In recent decades, substantial progress has been made in mitigating hunger and malnutrition, globally. However, the gap between the rate of progress in the fight against hunger and undernutrition and the rate of progress needed to eliminate hunger and alleviate human suffering still exist.
The 2018 Global Hunger Index reveals that worldwide the level of hunger and undernutrition based on GHI scores went down from 29.2 in 2000 to 20.9, representing a decline of 28 percent in that period. Underlying this improvement indicates reductions in each of the four GHI indicators: the prevalence of undernourishment, child stunting, child wasting, and the mortality rate of children under age 5.
GHI Launch, Bangladesh
In Bangladesh, the report was released at an event organized by Welthungerhilfe in collaboration with Concern Worldwide, Anando and Civil Society Alliance for SUN on 23rd October 2018. Speakers at the event included Rashed Khan Menon, MP, Honorable Minister, Ministry of Social Welfare, Govt. of the People’s Republic of Bangladesh, Arifur Rahmen Mohsin, Director General, Directorate of Food; Mir Nural Alum, Director, Department of Agricultural Extension; Philippe Dresruesse, Country Representative, Welthungerhilfe, Bangladesh and Fraser Patterson, Policy Advisor, Food and Nutrition Security, Welthungerhilfe, Germany, A.K.M Musha, Country Director Bangladesh Concern Worldwide; Maniruzzaman Miah, Executive Director Anando.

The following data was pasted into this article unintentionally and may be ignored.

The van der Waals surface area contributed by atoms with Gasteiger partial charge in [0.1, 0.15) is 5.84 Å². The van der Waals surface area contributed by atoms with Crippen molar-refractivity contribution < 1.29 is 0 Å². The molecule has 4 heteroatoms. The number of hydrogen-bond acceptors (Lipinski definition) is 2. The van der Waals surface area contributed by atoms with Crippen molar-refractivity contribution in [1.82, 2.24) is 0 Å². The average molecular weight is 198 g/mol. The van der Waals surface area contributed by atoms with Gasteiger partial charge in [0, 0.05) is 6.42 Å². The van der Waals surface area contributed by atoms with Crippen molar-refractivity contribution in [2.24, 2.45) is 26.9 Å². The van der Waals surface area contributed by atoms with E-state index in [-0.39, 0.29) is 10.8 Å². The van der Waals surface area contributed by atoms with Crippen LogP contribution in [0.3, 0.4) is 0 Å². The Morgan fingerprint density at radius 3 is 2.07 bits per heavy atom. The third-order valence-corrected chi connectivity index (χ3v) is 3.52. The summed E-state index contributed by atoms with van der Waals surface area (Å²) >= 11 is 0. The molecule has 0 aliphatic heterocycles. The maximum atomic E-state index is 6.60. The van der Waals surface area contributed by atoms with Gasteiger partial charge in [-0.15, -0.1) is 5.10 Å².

According to the 2018 Global Hunger Index (GHI), Bangladesh falls into the serious category. At 26.1, Bangladesh’s 2018 GHI scores is an improvement of 28% from 2000 when its GHI score of 36.0, considered alarming. Bangladesh is ranked 86th out of 119 countries. As per the current report, undernourishment for the country’s population is 15.2 percent and stunting of children under the age of five stands at 36.1 percent.
Rashed Khan Menon, MP, Hon’ble Minister, Ministry of Social Welfare, Bangladesh (in the middle) releasing the 2018 Global Hunger Index Report with other dignitaries in Dhaka.
During the event, discussions were held around the GHI indicators and its relation to the Sustainable Development Goals. With Bangladesh now becoming ‘food surplus’ and exporting food, the delegates discussed its impact on food and nutrition situation. Issues related to the current challenges of smallholder farmer’s access to markets, social inequality and effect of hunger on minority groups and impact of the Rohingya situations on FNS situation in Bangladesh were also highlighted.
Mir Nural Alum – Director Planning, Project Implementation and ICT, Department of Agricultural Extension summarized the GHI results, highlighted the increase in food production of Bangladesh. He also emphasized the need to focus on distribution and access as key challenges, importance of diversification of agricultural sector to improve nutrition and quality of diets and the role of agricultural extension services to support farmers.
Arifur Rahman Apu – Director general, Directorate of Food spoke extensively about the social welfare programmes to ensure everyone has access to sufficient food in the country. He highlighted that the ain cause for the current undernutrition/malnutrition in the country are changed food habits and culture which need to be addressed. He also emphasized that the government should target the poor and vulnerable sections of the society in creating awareness, and the crucial role of private sector to promote better nutrition.